The Government continue to work on political and constitutional reform, particularly in support of the wider priority of rescuing, repairing and reforming the British economy. The process of devolution and decentralisation, including the second wave of city deals, is central to this. Work also continues on individual registration, party funding, recall and lobbying reform.
That sounded okay, but we all know that all the big reforms that the Deputy Prime Minister had planned have broadly failed. Across our country numerous public servants with far busier in-trays than the Deputy Prime Minister have been laid off. In the interests of savings to the economy, is it not about time to mothball his Department until it has something significant to bring to us in terms of constitutional reform and that has some prospect of being delivered before 2015?
I do not accept that there is no link between constitutional reform and rebuilding the shattered British economy left in such a parlous state by the hon. Gentleman’s party. The key to that is in the answers to some of the earlier questions. If we are to rejuvenate the British economy, we must breathe life back into our local communities by letting go some of the powers in Whitehall and embarking on an ambitious programme of economic and political decentralisation, the likes of which the Labour party never did in 13 years of government.
On the subject of constitutional reform, the Deputy Prime Minister appears to be breaching the Government’s own recruitment freeze, with 19 new policy advisers and 30 support staff recently advertised at a cost of more than £1 million, for roles including constitutional reform. Can he confirm that constitutional reform is an urgent front-line need, as defined by the Cabinet Office, or is he simply in urgent need of new ideas?
As I said earlier, we will continue to deliver the commitments that we made in the coalition agreement. My hon. Friend should not lightly turn his nose up at the idea of city deals that are giving unprecedented new economic and political powers to create jobs and economic opportunities across the country. Those are a good thing and we are dedicated to delivering them.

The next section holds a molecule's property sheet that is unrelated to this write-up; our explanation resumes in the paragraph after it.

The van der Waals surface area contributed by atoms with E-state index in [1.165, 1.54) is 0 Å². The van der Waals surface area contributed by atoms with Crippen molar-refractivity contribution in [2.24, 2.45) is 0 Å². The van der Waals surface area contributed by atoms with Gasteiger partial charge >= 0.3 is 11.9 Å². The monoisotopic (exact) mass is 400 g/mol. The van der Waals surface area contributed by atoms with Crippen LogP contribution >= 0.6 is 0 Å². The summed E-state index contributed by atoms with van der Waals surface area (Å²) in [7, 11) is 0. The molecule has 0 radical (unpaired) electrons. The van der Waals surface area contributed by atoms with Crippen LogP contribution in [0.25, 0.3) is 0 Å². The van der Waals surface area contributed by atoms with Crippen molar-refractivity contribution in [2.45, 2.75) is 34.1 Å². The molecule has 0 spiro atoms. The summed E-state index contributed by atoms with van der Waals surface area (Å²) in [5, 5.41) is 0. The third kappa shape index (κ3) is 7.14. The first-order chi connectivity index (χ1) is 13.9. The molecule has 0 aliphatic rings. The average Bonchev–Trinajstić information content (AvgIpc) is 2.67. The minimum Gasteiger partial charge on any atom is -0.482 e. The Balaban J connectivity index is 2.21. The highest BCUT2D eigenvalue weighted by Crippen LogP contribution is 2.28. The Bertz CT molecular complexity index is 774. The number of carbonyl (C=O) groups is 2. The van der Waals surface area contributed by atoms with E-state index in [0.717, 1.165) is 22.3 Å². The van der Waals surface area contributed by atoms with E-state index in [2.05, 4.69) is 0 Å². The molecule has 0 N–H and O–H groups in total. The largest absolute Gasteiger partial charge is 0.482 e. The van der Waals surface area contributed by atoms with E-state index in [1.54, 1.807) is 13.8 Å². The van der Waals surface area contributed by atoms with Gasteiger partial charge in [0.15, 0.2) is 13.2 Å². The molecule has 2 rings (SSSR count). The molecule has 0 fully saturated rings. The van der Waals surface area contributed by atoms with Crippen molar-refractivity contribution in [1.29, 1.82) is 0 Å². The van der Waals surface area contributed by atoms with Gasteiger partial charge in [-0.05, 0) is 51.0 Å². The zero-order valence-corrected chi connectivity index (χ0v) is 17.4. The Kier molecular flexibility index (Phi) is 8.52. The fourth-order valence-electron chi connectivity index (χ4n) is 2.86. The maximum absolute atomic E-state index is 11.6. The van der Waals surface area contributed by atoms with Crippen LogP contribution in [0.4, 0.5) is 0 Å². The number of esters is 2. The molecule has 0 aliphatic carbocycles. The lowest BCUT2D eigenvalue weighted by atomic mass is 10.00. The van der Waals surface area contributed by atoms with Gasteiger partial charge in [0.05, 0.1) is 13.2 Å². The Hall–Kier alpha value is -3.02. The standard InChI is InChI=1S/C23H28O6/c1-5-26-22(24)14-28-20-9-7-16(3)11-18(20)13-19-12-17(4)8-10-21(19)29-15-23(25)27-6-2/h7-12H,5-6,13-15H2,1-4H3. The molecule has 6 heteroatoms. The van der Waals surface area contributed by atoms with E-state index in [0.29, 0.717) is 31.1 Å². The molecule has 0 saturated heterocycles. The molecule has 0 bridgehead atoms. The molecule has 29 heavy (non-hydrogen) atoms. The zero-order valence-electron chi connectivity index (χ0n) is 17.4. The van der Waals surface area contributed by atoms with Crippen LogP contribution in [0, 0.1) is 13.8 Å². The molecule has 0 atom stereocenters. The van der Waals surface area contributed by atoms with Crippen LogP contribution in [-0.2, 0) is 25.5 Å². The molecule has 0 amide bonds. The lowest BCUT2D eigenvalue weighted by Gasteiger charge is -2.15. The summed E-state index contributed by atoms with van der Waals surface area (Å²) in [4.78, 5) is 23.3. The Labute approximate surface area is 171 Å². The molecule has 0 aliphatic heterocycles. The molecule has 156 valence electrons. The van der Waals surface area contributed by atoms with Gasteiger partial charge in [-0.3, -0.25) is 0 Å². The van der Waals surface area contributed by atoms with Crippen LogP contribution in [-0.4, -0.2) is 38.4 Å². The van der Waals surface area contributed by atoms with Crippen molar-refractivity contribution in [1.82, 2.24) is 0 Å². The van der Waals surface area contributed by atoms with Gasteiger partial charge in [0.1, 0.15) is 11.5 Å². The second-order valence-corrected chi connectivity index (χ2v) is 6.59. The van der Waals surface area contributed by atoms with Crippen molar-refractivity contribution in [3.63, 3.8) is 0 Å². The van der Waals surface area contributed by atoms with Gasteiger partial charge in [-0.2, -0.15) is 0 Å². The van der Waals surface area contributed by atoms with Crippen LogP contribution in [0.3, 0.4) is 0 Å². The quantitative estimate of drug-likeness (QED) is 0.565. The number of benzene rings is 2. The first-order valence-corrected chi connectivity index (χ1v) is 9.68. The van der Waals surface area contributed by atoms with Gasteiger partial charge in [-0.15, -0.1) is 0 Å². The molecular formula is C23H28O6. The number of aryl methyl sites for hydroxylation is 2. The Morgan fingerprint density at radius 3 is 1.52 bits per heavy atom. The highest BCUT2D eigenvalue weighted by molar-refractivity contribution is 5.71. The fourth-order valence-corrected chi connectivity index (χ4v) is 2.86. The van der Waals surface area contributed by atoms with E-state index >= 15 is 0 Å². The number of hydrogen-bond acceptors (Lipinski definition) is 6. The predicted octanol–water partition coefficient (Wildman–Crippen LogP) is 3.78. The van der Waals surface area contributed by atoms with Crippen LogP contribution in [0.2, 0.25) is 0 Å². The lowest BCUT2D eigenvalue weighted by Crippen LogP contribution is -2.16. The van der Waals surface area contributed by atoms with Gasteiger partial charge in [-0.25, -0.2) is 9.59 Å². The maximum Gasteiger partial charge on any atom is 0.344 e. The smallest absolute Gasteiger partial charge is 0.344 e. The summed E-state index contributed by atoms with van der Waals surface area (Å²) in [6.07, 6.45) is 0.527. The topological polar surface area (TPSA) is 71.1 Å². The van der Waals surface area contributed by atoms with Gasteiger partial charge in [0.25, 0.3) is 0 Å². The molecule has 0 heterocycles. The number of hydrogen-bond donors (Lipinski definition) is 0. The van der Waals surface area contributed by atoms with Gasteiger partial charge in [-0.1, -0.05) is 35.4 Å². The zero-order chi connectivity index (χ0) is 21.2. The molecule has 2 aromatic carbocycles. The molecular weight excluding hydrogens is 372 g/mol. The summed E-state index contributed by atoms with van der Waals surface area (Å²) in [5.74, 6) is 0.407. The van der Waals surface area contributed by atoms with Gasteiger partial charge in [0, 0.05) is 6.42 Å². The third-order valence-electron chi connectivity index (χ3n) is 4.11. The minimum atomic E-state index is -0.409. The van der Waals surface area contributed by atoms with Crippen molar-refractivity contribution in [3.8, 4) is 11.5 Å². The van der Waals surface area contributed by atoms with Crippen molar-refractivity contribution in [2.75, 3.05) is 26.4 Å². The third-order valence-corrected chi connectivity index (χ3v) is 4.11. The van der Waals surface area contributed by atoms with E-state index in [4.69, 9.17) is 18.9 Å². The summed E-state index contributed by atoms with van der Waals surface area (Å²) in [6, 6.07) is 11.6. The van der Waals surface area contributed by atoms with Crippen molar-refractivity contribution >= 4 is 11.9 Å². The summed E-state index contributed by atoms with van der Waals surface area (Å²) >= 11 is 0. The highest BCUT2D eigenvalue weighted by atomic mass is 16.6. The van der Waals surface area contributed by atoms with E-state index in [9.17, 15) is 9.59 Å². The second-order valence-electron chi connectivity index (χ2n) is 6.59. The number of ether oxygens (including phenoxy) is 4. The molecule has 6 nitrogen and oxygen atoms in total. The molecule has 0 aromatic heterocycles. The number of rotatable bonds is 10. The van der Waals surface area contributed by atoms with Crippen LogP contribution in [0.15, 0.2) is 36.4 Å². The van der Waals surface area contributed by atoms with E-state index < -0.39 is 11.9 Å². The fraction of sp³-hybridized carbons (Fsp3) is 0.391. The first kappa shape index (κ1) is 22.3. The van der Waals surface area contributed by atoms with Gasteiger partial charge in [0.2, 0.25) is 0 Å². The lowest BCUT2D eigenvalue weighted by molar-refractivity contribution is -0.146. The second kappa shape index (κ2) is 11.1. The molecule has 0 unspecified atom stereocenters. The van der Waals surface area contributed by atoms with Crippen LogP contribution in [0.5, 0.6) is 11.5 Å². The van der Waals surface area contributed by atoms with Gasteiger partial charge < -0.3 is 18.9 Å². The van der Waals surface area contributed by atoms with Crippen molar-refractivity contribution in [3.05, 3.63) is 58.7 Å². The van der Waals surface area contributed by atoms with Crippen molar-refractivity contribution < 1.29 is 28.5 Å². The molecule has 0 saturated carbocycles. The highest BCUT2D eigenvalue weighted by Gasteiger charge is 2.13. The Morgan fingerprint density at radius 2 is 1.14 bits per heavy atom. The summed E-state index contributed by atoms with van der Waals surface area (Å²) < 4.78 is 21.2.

Labour Members are extremely proud of the Human Rights Act, which has been used to protect the rights of the vulnerable in residential care homes and those of an Asperger’s sufferer who was to have been extradited to America, and it has given rights to victims of crime and much more.
To be fair to the Deputy Prime Minister and his party, they have been consistent in their support for the Human Rights Act. Now that the work of the Bill of Rights commission has come to an end, will the Deputy Prime Minister confirm that no work will be done by his Department, or any other Government Department, towards amending or repealing the Human Rights Act during this term of Parliament?
As the right hon. Gentleman will know, the Commission on a Bill of Rights reported to me and the Secretary of State for Justice. Actually, quite a lot of good work was done on the reform of the European Court of Human rights—the so-called Brighton agenda, which we are pursuing across the coalition.
However, the right hon. Gentleman is right to acknowledge that there is a difference of opinion between those of us who believe that the basic rights and responsibilities offered to every British citizen in the European convention, as reflected in British law in the Human Rights Act, should be a baseline of protection for everybody, and others who wish to see that changed. That disagreement was openly, and in a perfectly grown-up way, reflected in the conclusions of the commission.
As the hon. Gentleman and I have discussed before, collective responsibility prevails where there is a collective agreement and a collective decision on which collective responsibility is based. It is not easy, and certainly not possible to enforce collective responsibility in the absence of a collective decision taken first.